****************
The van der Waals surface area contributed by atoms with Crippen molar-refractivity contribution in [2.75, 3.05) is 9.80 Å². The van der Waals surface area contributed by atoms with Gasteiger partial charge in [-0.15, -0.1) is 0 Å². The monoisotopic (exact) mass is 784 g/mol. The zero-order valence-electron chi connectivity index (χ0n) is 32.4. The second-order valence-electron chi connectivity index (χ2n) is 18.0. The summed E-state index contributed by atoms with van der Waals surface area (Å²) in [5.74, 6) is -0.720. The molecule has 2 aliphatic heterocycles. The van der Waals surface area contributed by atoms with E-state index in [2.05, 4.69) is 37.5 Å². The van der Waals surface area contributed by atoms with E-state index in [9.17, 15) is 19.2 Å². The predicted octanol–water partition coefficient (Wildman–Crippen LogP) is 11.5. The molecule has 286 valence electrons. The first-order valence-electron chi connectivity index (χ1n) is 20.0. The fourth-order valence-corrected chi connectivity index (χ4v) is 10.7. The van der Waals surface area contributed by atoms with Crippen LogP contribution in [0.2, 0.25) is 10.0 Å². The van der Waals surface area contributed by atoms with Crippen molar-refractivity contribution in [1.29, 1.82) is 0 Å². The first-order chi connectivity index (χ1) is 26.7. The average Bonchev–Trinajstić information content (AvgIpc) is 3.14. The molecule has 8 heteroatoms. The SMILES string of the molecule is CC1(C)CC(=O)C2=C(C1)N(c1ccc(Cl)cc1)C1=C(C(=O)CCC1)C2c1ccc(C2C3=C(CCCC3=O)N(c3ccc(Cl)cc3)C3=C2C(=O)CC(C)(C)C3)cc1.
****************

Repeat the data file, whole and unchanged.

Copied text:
The van der Waals surface area contributed by atoms with Crippen molar-refractivity contribution in [2.75, 3.05) is 9.80 Å². The van der Waals surface area contributed by atoms with Gasteiger partial charge in [-0.15, -0.1) is 0 Å². The monoisotopic (exact) mass is 784 g/mol. The zero-order valence-electron chi connectivity index (χ0n) is 32.4. The second-order valence-electron chi connectivity index (χ2n) is 18.0. The summed E-state index contributed by atoms with van der Waals surface area (Å²) in [5.74, 6) is -0.720. The molecule has 2 aliphatic heterocycles. The van der Waals surface area contributed by atoms with E-state index in [2.05, 4.69) is 37.5 Å². The van der Waals surface area contributed by atoms with E-state index in [9.17, 15) is 19.2 Å². The predicted octanol–water partition coefficient (Wildman–Crippen LogP) is 11.5. The molecule has 286 valence electrons. The first-order valence-electron chi connectivity index (χ1n) is 20.0. The fourth-order valence-corrected chi connectivity index (χ4v) is 10.7. The van der Waals surface area contributed by atoms with Crippen LogP contribution in [0.2, 0.25) is 10.0 Å². The van der Waals surface area contributed by atoms with Crippen molar-refractivity contribution in [1.29, 1.82) is 0 Å². The first-order chi connectivity index (χ1) is 26.7. The average Bonchev–Trinajstić information content (AvgIpc) is 3.14. The molecule has 8 heteroatoms. The SMILES string of the molecule is CC1(C)CC(=O)C2=C(C1)N(c1ccc(Cl)cc1)C1=C(C(=O)CCC1)C2c1ccc(C2C3=C(CCCC3=O)N(c3ccc(Cl)cc3)C3=C2C(=O)CC(C)(C)C3)cc1.